In contrast, DES coatings are limited to the length of the stent itself and apply the drug unevenly, with concentrations highest where the stent struts make contact with the artery, according to Unverdorben; tissue uptake of the drug is therefore inconsistent across the vessel wall. And unlike a DES, he said, the coated balloon does not use a polymer matrix to convey paclitaxel; the drug is bound to the balloon at a concentration of 3 µg/mm2 using the low-osmolar contrast agent iopromide as an adhesive. DESpolymers are suspected of being inflammatory, he observed.

"Right now, our data show that the [paclitaxel-coated] balloon is superior to [Taxus] stenting in in-stent restenosis," he told heartwire . "If future results confirm it, this balloon has clear advantages over stenting. It's potentially cheaper and is associated with a shorter [duration of] clopidogrel therapy, which would increase safety."

Angiographic and clinical outcomes in PEPCAD-2 ISR, by method of analysis and treatment group
End point Paclitaxel-coated balloon Taxus stent p
Intention-to-treat analysis n=66 n=65
Late lumen loss* (mm) 0.20 0.45 0.02
Binary in-segment restenosis (%) 7 20 0.06
TLR (%) 6.3 15.4 0.10
MACE (%) 7.8 16.9 0.20
"As-treated" analysis n=66 n=60
Late lumen loss (mm) 0.19 0.47 0.03
Binary in-segment restenosis (%) 3.4 20.4 0.007
TLR (%) 3.1 16.7 0.02
MACE (%) 4.7 18.3 0.02
*Primary end point

For the study, 131 patients with stenoses <22 mm in length within bare-metal stents in native coronaries were randomized to treatment with the coated balloon or the Taxus; patients could have stable or unstable angina, but any with MIs were excluded. The two groups didn't differ significantly in the coronary distribution of target lesions, number of diseased vessels, mean lesion length (about 15.5 mm for both), or pre-PCI minimum lumen diameter (MLD) or percent-stenosis.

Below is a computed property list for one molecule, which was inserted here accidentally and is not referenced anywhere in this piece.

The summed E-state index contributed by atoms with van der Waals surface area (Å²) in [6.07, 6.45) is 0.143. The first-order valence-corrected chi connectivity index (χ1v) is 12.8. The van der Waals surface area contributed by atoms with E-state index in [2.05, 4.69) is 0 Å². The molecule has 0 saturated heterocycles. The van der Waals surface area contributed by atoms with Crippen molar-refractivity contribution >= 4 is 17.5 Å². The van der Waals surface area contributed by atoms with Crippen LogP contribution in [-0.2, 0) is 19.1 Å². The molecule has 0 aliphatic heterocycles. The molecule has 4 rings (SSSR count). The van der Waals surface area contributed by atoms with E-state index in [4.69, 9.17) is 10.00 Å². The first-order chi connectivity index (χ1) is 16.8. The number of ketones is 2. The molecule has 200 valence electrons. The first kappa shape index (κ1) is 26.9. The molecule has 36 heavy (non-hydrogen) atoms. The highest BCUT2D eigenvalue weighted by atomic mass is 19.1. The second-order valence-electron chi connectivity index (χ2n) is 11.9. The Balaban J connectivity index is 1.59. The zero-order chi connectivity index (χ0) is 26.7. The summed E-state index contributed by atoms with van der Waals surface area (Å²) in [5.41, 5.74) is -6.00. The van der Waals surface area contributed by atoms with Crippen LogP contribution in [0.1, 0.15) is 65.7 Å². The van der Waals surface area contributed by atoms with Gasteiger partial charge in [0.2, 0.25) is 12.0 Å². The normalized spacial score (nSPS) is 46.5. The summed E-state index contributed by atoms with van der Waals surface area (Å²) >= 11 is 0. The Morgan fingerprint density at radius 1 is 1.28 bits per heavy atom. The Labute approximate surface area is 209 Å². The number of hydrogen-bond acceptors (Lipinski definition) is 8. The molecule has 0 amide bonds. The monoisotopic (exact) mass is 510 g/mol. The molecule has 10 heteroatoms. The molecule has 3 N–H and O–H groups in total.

Immediately after PCI, the stents achieved a significantly greater mean MLD (2.56 mm vs 2.30 mm in the balloon group, p<0.0001) and smaller residual stenosis (11% vs 20%, respectively, p<0.001).

In the ITT analysis, the significantly reduced late lumen loss in the balloon group was paralleled by a lower binary restenosis rate that only trended toward significance; there were no significant differences in TLR or MACE rates--although, Unverdorben emphasized, the differences achieved significance in the as-treated analysis.

Bailey called the study "intriguing" and a display of "remarkable efficacy" for the drug-delivery balloon not seen in other studies of localized intracoronary drug delivery. Based on the literature, however, the DES arm's TLR rate was "significantly higher than expected," he said. "The expected TLR rate should in fact be nearly in single digits, invoking the question of whether the anomaly that we see with this drug-eluting stent, even for in-stent restenosis, may in fact be a representation of a small population rather than a real trend."

Unverdorben had no disclosures. Bailey reports having ownership or partnership interest in Abbott, being on the speakers' bureau for BSCI and Abbott, and receiving research grants from St Jude.

  1. Unverdorben M. Randomized comparison of the SeQuent Please balloon catheter versus the Taxus stent in the treatment of in-stent restenosis--12-month follow-up of the PEPCAD II ISR study. American College of Cardiology Scientific Sessions/i2 Summit-SCAI Annual Meeting; March 31, 2008; Chicago, IL. Late breaking clinical trials 3.